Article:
CAMBRIDGE – The investors that I talk to these days are not sure whether to worry more about future inflation in the United States or about future deflation. The good news is that the answer – for at least the next few years – is that investors should worry about “neither.”
America’s high rate of unemployment and the low rates of capacity utilization imply that there is little upward pressure on wages and prices in the US. And the recent rise in the value of the dollar relative to the euro and the British pound helps by reducing import costs.
Those who emphasize the risk of inflation often point to America’s enormous budget deficit. The Congressional Budget Office projects that the country’s fiscal deficit will average 5% of GDP for the rest of the decade, driving government debt to 90% of GDP, from less than 60% of GDP in 2009. While those large fiscal deficits will be a major problem for the US economy if nothing is done to bring them down, they need not be inflationary.
Sustained budget deficits crowd out private investment, push up long-term real interest rates, and increase the burden on future taxpayers. But they do not cause inflation unless they lead to excess demand for goods and labor.
The last time the US faced large budget deficits, in the early 1980’s, inflation declined sharply because of a tight monetary policy. Europe and Japan now have both large fiscal deficits and low inflation.
The inflation pessimists worry that the government will actually choose a policy of faster price growth to reduce the real value of the government debt. But such a strategy can work only in countries where the duration of the government’s debt is long and the interest rate on that debt is fixed.
That is because an increase in the inflation rate causes interest rates on new debt to rise by an equal amount. The resulting higher interest payments add to the national debt, offsetting the erosion of the real value of the existing debt caused by the higher inflation.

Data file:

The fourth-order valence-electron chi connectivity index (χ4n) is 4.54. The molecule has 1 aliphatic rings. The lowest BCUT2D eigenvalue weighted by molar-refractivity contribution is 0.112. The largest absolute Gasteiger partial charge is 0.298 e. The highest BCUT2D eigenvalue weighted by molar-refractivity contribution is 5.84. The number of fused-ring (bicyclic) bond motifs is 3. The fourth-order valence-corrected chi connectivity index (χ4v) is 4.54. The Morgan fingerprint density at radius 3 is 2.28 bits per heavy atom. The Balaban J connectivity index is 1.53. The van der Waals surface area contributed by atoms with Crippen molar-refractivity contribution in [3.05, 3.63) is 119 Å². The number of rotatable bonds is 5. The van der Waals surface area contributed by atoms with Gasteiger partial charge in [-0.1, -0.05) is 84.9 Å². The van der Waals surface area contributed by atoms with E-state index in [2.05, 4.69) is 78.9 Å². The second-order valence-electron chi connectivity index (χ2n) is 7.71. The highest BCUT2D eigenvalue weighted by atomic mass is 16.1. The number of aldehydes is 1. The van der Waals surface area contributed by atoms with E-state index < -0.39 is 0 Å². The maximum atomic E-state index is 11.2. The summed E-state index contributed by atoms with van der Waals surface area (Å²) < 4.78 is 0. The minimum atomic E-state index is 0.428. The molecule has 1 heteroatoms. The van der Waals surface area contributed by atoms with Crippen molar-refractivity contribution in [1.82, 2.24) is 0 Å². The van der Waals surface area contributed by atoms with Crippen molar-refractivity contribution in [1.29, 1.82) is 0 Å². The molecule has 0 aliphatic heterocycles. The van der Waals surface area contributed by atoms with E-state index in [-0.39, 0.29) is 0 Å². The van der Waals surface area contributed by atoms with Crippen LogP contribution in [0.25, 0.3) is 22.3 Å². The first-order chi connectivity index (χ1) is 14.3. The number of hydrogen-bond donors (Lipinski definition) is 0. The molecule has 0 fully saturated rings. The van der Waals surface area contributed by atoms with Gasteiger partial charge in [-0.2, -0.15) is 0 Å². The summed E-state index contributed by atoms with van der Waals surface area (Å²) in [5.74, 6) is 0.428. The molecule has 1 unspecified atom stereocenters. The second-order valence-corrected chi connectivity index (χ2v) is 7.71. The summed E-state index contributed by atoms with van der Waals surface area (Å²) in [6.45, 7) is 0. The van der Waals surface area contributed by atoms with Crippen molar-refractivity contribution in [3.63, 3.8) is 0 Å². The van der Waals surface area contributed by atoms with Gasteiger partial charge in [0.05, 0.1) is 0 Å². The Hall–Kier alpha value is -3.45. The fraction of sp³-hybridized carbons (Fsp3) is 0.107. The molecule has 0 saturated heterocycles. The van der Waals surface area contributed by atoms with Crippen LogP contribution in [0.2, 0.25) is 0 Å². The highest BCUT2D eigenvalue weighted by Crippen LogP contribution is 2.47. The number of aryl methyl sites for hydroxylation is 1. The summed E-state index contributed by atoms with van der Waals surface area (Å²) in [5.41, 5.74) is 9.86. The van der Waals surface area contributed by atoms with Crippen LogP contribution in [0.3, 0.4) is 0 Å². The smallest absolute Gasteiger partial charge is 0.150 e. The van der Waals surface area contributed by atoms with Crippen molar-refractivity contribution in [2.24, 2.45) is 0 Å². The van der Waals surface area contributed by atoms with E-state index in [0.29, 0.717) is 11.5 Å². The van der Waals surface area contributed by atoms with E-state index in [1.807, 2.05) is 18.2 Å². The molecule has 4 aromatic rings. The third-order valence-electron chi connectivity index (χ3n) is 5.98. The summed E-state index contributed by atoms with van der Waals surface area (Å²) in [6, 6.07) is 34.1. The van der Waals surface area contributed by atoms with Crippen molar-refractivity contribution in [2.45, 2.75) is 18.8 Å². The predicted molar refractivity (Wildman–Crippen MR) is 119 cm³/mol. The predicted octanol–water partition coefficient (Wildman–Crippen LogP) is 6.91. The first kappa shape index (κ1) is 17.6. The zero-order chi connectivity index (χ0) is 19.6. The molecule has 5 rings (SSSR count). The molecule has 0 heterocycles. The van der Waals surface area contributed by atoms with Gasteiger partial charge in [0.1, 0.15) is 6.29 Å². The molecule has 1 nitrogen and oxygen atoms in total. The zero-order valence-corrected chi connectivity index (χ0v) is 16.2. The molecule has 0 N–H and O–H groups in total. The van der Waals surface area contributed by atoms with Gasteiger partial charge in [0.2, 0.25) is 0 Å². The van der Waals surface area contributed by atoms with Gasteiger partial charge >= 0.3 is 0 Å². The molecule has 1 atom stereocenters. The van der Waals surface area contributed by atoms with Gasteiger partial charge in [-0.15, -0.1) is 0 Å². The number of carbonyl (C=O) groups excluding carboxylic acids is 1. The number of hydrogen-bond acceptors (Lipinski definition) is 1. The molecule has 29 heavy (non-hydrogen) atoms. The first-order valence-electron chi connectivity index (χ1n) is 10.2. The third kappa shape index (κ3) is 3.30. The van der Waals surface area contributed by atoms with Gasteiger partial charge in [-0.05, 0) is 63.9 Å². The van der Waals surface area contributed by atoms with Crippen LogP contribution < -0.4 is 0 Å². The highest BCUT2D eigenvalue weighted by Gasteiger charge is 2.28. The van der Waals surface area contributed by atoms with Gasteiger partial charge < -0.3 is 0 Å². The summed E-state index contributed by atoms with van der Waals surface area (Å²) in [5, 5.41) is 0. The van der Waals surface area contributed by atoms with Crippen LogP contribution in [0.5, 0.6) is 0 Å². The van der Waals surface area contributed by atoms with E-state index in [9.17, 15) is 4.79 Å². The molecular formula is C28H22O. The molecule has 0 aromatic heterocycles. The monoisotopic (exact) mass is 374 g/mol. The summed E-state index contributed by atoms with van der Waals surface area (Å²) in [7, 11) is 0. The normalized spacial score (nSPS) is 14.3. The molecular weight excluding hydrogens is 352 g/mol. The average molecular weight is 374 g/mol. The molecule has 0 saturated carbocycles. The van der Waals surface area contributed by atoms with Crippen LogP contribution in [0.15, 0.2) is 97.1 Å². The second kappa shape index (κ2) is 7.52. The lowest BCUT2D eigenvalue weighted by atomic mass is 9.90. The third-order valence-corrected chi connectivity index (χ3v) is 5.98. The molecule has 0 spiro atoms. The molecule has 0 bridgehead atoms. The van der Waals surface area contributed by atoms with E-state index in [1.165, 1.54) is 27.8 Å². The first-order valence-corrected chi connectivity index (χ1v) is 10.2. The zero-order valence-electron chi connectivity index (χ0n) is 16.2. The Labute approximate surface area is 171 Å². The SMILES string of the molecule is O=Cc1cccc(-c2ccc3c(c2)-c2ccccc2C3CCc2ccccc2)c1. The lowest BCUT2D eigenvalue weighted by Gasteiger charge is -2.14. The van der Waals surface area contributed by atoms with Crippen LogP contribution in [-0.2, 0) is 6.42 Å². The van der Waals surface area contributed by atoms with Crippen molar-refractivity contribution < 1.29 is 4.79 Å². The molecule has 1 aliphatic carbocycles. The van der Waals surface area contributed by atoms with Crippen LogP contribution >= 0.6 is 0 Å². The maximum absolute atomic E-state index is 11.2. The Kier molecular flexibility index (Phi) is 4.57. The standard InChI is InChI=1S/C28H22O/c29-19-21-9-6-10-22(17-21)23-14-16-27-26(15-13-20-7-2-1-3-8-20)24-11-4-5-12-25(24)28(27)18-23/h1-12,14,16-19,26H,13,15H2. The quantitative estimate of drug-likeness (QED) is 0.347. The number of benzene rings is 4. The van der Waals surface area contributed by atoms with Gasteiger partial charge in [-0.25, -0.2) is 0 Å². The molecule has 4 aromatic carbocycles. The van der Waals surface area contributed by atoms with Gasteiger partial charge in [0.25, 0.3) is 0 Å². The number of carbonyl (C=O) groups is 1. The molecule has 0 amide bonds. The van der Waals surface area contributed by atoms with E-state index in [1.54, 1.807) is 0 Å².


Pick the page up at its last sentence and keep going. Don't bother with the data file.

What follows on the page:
In the current situation, the US cannot reduce the real value of its government debt significantly by indulging in a bout of inflation, because the average maturity on existing debt is very short – only about four years.
And the projected fiscal deficits imply that the additional debt that will be issued during the next decade will be as large as the total stock of debt today. So raising inflation is no cure for the government’s current debt or future deficits.
Those who worry about deflation note that the US consumer price index has not increased at all in the past three months. Why won’t that continue and feed on itself – as it has in Japan – as consumers delay spending in anticipation of even lower prices in the future?
And doesn’t Japan’s persistent deflation since the early 1990’s also show that, once it begins, deflation cannot be reversed by a policy of easy money or fiscal deficits?
But the recent weakness in US prices is very different from the situation that prevails in Japan. Zero inflation for the past three months has been a one-time event driven by the fall in energy prices.
The other broad components of the consumer price index have increased in recent months, and the consumer price index is up about two percentage points over the past 12 months.
Moreover, surveys of consumer expectations show that US households expect prices to rise at more than 2% in both the coming year and the more distant future.
That expected inflation rate is consistent with the difference in interest rates between ordinary US government bonds and Treasury Inflation Protected Securities. With such expectations, consumers have no reason to put off purchases.
A second reason for relatively low inflation in recent years has been a temporary fall in the cost of production. As firms shed workers during the economic downturn, output fell more slowly.
The resulting rise in output per worker, together with slow wage growth, reduced unit labor costs. That process is now coming to an end as employment rises.
So the good news is that the possibility of significant inflation or deflation during the next few years is low on the list of economic risks faced by the US economy and by financial investors.
But, while inflation is very likely to remain low for the next few years, I am puzzled that bond prices show that investors apparently expect inflation to remain low for ten years and beyond, and that they also do not require higher interest rates as compensation for the risk that the fiscal deficit will cause real interest rates to rise in the future.
Martin Feldstein, a professor of economics at Harvard, was Chairman of President Ronald Reagan’s Council of Economic Advisors and President of the National Bureau for Economic Research.
Copyright: Project Syndicate, 2010.